22-Sep-09 08:32 | Eric Stafne

Mark Chien Grape and Wine Educator from Penn State sends out a very informative newsletter.  In his last one, there was an attachment with great stuff from Bruce Zoecklein in Virginia.  I have copied a portion below:

Sensory Significance. What is the sensory significance of specific phenols? All phenols are both bitter and astringent. Bitterness is the result of access to membrane-bound receptors, and is likely limited by molecular size.

Generally, polymerization, or binding together, increases astringency to a point, due to an increased number of possible hydrogen binding sites. Monomeric flavonoids (relatively low molecular weight single flavonoid phenols) are primarily bitter; however, upon polymerization, their astringency increases more rapidly than their bitterness (Noble, 1998).

The relative proportion of bitter to astringent phenolic compounds is important with regard to textural quality. The ratio of bitterness to astringency helps to explain the concept of hard vs. soft tannins. Grapes yielding intense and balanced wines are also characterized as having a high anthocyanin to tannin ratio (Cheynier et al., 1998).

If there is insufficient color (anthocyanins), there will not be enough for bonding with non-colored phenols, such as tannins. There is never a disadvantage in getting the darkest color possible, but there is a notable disadvantage in having too much tannin.

The interactions of wine structural components, including phenols, are also an important feature governing wine texture as a function of the interaction with other structural elements, according to the following relationships (Zoecklein et al., 1995).

Suppleness Index: Alcohol – (Acidity + Tannin)
Palate Balance Equation
Sweet <–> Acid + Phenolics
Carbohydrates Organic acids Skin, seed, and stem phenol
Polysaccharides Barrel phenol
Ethanol Enological tannins
Volatile phenols

Wine structural/textural components interact in certain relationships depicted here in what I call the palate balance equation.

This inverse relationship suggests that an increase in the perception on one side decreases the perception of components on the other. The converse is also true.

With this in mind, it is easy to understand how the specific components of wine mouthfeel interact, and make some important winemaking inferences.

The sweet elements in a dry red wine are derived from carbohydrates, polysaccharides, and mainly ethanol. The acid elements are grape-derived organic acids.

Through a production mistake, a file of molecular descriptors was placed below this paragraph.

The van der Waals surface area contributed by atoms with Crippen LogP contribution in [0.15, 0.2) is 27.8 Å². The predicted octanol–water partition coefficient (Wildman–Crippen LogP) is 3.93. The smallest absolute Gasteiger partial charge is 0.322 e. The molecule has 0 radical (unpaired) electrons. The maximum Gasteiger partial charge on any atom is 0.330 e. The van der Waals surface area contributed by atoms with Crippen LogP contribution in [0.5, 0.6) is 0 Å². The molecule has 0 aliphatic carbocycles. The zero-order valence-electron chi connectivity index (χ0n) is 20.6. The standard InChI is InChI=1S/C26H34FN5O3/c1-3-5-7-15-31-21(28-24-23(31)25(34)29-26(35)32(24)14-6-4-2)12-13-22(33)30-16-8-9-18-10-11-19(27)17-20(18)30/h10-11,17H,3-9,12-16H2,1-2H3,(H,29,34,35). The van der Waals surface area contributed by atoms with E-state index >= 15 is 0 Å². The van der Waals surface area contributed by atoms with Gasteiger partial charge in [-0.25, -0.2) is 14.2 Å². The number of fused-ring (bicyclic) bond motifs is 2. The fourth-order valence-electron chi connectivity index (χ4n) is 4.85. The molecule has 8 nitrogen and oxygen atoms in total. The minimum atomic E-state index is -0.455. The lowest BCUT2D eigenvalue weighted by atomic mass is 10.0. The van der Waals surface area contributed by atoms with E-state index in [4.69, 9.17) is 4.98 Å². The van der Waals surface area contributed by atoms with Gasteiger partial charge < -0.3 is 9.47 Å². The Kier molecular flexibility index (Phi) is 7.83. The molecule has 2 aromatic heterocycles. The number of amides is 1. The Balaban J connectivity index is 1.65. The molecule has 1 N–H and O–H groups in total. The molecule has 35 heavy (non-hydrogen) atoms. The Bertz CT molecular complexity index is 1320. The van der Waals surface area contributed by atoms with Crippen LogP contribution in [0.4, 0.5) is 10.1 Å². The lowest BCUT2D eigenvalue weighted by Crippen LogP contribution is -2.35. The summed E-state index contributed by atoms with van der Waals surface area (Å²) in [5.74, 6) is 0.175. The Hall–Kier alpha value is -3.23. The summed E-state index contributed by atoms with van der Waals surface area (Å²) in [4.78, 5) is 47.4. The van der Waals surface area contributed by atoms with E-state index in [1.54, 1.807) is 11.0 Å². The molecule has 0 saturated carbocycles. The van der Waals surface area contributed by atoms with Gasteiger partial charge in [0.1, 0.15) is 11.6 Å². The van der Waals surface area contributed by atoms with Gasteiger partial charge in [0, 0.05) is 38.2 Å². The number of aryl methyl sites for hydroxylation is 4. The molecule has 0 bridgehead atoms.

The phenolic elements include input from these components: skin, seeds, stems, plus winemaker intrusion, such as barrels and tannin additions.

Sweet <–> Acid + Phenolics (tannin intensity, astringency, bitterness and dry tannins)

The phenolic elements in this relationship include the perceptions derived from the following: tannin intensity, astringency, bitterness, and dry tannins in a relationship well described by Delteil (2003). Some correlations and associations of astringency and bitterness are provided below:

Astringency
+ corr with grape and oak tannins
+ corr with acidity
0 corr with sugar
+ corr with VSCs (volatile sulfur compounds) and herbaceous compounds
– corr with alcohol up to 14%, + corr above 14%
+ corr with non-soluble solids

Bitterness
+ corr with ethanol
+ corr with grape and oak tannins, including immature seed tannins
+ corr with acid, specifically malic acid
+ corr with VSCs
+ corr with yeast in suspension
– corr with polysaccharides (reason for addition using high polysaccharide-producing yeast, yeast fining, and gums such as Gum Arabic)

Additionally, as viscosity and/or pH increase, the perception of astringency decreases, while bitterness is unchanged. Increasing the alcohol concentration increases the perception of bitterness, and reduces astringency. Astringency masks bitterness. This is an extremely important concept, as it relates to both aging and fining (see Zoecklein, 1988). It also helps to explain why even experienced sensory evaluators may have difficulty in distinguishing bitterness from astringency.

An understanding of the relationships among the various phenols and other wine components is essential to the understanding of textural quality of wines.

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